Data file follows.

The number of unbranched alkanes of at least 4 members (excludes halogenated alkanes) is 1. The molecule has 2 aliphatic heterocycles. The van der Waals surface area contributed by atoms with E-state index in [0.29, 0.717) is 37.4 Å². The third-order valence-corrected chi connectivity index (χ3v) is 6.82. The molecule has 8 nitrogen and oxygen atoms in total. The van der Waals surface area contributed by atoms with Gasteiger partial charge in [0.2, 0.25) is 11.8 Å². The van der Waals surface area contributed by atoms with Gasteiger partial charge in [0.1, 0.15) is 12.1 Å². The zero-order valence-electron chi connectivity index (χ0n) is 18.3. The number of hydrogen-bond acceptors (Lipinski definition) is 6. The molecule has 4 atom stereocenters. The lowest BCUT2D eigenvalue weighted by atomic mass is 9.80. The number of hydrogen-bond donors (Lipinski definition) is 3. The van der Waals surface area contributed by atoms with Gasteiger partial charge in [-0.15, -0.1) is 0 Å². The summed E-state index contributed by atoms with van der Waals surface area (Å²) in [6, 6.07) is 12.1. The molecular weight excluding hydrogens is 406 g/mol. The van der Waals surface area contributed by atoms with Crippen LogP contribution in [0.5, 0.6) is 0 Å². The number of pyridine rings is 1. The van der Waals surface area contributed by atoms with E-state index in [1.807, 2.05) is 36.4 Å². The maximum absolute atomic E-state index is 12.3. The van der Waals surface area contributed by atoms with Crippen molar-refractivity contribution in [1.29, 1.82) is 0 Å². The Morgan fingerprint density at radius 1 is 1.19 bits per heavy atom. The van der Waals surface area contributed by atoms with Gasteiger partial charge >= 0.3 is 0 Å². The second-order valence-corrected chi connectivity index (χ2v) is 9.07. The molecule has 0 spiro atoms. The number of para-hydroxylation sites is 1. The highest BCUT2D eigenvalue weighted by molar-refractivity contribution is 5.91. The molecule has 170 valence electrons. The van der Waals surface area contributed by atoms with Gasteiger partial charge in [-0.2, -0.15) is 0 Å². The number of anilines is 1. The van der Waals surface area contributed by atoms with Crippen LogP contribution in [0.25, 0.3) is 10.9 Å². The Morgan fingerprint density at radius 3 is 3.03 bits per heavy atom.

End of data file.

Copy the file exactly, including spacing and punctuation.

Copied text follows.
The number of unbranched alkanes of at least 4 members (excludes halogenated alkanes) is 1. The molecule has 2 aliphatic heterocycles. The van der Waals surface area contributed by atoms with E-state index in [0.29, 0.717) is 37.4 Å². The third-order valence-corrected chi connectivity index (χ3v) is 6.82. The molecule has 8 nitrogen and oxygen atoms in total. The van der Waals surface area contributed by atoms with Gasteiger partial charge in [0.2, 0.25) is 11.8 Å². The van der Waals surface area contributed by atoms with Gasteiger partial charge in [0.1, 0.15) is 12.1 Å². The zero-order valence-electron chi connectivity index (χ0n) is 18.3. The number of hydrogen-bond acceptors (Lipinski definition) is 6. The molecule has 4 atom stereocenters. The lowest BCUT2D eigenvalue weighted by atomic mass is 9.80. The number of hydrogen-bond donors (Lipinski definition) is 3. The van der Waals surface area contributed by atoms with Gasteiger partial charge in [-0.15, -0.1) is 0 Å². The summed E-state index contributed by atoms with van der Waals surface area (Å²) in [6, 6.07) is 12.1. The molecular weight excluding hydrogens is 406 g/mol. The van der Waals surface area contributed by atoms with Crippen LogP contribution in [0.5, 0.6) is 0 Å². The number of pyridine rings is 1. The van der Waals surface area contributed by atoms with E-state index in [1.807, 2.05) is 36.4 Å². The maximum absolute atomic E-state index is 12.3. The van der Waals surface area contributed by atoms with Crippen molar-refractivity contribution in [1.29, 1.82) is 0 Å². The Morgan fingerprint density at radius 1 is 1.19 bits per heavy atom. The van der Waals surface area contributed by atoms with Gasteiger partial charge >= 0.3 is 0 Å². The second-order valence-corrected chi connectivity index (χ2v) is 9.07. The molecule has 0 spiro atoms. The number of para-hydroxylation sites is 1. The highest BCUT2D eigenvalue weighted by molar-refractivity contribution is 5.91. The molecule has 170 valence electrons. The van der Waals surface area contributed by atoms with Gasteiger partial charge in [-0.2, -0.15) is 0 Å². The number of anilines is 1. The van der Waals surface area contributed by atoms with Crippen LogP contribution in [0.25, 0.3) is 10.9 Å². The Morgan fingerprint density at radius 3 is 3.03 bits per heavy atom.